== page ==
More than two years ago, activist investor Bill Ackman disclosed he had acquired a 16.5% stake in J.C. Penney Company, Inc. (NYSE:JCP) through his hedge fund, Pershing Square Capital Management. All in all, he had spent more than $900 million for 39 million common shares, including about 4.15 million options.
By June, 2011, he looked like a genius as the investment had risen more than 50% after J.C. Penney tapped Apple Inc. (NASDAQ:AAPL) operations guru Ron Johnson as its CEO. To be sure, few people seemed more suited to right the beleaguered retailer's wrongs than Johnson. In addition to creating the Apple retail store concept and helping the outlets exceed $1 billion in annual sales within two years of their debut, Johnson was previously Target Corporation (NYSE:TGT)'s vice president of merchandising.
Unfortunately, the good times didn't last as J.C. Penney embarked on one of the most ambitious retail turnaround plans ever enacted. After hitting a fresh 52-week high of $43.18 last February, shares have fallen 55%, with the company badly missing expectations for both revenue and earnings per share for three consecutive quarters.
J.C. Penney Company, Inc. (NYSE:JCP) the multibagger? Even so, just a few months ago and with shares trading near today's levels, Ackman boldly proclaimed his optimism for the struggling company by stating that his firm could make 15 times its money on the investment. He also claimed that it was the only stock in Pershing's portfolio capable of such returns. Given Ackman's cost basis, that would put J.C. Penney's shares near $350, assuming the company could achieve the feat absent dividends or splits. When all's said and done, this means investors who buy now would enjoy a solid 18-bagger from Monday's close at $19.34 per share.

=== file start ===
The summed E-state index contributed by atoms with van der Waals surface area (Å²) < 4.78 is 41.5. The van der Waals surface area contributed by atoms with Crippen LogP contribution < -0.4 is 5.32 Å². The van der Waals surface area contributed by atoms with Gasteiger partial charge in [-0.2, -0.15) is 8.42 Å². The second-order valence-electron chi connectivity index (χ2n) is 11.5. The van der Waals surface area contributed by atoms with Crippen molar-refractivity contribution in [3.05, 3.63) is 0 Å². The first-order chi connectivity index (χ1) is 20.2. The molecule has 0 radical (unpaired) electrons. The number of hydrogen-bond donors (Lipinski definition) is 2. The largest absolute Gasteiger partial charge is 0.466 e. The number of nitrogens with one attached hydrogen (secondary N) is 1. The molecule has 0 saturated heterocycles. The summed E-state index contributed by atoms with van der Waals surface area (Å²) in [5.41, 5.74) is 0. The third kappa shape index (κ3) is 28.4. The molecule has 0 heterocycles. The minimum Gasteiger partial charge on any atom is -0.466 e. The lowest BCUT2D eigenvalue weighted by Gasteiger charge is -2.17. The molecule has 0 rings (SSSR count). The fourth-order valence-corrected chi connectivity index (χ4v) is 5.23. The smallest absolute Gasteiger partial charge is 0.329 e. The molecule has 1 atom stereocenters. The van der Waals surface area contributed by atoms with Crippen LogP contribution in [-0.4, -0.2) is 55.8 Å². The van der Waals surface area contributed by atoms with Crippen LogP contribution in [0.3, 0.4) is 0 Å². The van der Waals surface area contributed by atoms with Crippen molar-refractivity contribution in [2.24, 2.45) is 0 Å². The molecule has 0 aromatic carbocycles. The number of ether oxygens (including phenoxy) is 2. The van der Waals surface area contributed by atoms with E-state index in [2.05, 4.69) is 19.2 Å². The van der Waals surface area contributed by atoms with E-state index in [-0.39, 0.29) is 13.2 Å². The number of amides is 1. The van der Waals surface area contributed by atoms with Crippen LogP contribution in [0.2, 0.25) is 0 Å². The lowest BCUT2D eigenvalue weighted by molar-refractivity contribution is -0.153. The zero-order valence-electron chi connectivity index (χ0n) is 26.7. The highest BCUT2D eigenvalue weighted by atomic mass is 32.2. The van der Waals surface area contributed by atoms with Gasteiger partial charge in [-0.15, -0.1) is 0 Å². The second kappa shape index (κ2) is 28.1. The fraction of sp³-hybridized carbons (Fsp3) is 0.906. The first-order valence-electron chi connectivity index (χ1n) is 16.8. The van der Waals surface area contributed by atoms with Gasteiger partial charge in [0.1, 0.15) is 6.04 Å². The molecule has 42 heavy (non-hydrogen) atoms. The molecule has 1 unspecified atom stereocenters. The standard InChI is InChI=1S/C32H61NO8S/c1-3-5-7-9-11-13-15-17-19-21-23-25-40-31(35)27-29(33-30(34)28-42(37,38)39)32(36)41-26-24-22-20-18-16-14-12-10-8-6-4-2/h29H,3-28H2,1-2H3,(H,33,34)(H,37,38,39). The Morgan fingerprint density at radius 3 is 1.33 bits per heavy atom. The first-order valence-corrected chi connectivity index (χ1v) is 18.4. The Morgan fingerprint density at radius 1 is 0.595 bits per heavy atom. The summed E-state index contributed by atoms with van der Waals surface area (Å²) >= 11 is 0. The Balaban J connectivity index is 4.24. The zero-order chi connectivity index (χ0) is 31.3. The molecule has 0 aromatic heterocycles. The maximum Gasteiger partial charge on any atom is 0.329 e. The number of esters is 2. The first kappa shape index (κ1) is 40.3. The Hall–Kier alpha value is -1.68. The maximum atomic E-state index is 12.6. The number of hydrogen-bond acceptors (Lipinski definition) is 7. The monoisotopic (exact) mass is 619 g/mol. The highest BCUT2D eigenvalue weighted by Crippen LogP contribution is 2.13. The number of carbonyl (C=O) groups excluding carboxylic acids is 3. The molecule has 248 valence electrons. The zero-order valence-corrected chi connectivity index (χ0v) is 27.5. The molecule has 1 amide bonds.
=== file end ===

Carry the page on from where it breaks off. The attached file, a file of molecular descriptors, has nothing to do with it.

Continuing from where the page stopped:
With those kinds of returns on the line, now might be a great time to dig deeper to see if J.C. Penney deserves a spot in your portfolio. First, let's see how it stacks up next to two of its most significant publicly traded peers:
|J.C. Penney||Macy's (NYSE:M)||Dillards|
|Market Capitalization||$4.24 billion||$15.31 billion||$3.97 billion|
|Trailing P/E Ratio||N.A.||12.00||13.21|
|Est. Forward P/E Ratio||N.A.||10.27||11.80|
|Return on Invested Capital||- 8.10%||10.90%||13.90%|
|PEG Ratio (5 yr expected)||- 0.50||0.88||2.42|
At first glance, J.C. Penney's balance sheet looks solid with $525 million in cash and a reasonable debt-to-equity ratio of 0.85. However, we still can't assign trailing or forward P/E ratios because of brutal losses in each of the last five quarters. In addition, after reporting its first-quarter loss last year, the retailer suspended its $0.20-per-share dividend. While this gave many otherwise patient investors one more reason to jump ship and buy the shares of comparatively rock-solid competitors, it also freed up $175 million per year to be used for financing the planned transformation. Unfortunately, J.C. Penney's ROIC is currently a dismal -8.10%, reflecting its current inability to create shareholder value by reinvesting that cash in its business.
Finally, because analysts expect earnings to continue declining, the company has a negative PEG ratio of -0.48. This might not be a bad thing if free cash flow showed dramatic improvements as earnings decreased, but significant capital expenditures have helped FCF stay significantly negative in four of the last five quarters.
The turnaround plan To Ackman's credit, expectations for J.C. Penney are undeniably low and its stock price reflects that sentiment. Given the unsettling number of N.A.s and negative ratios in the table above, however, it seems investors have every right to be scared.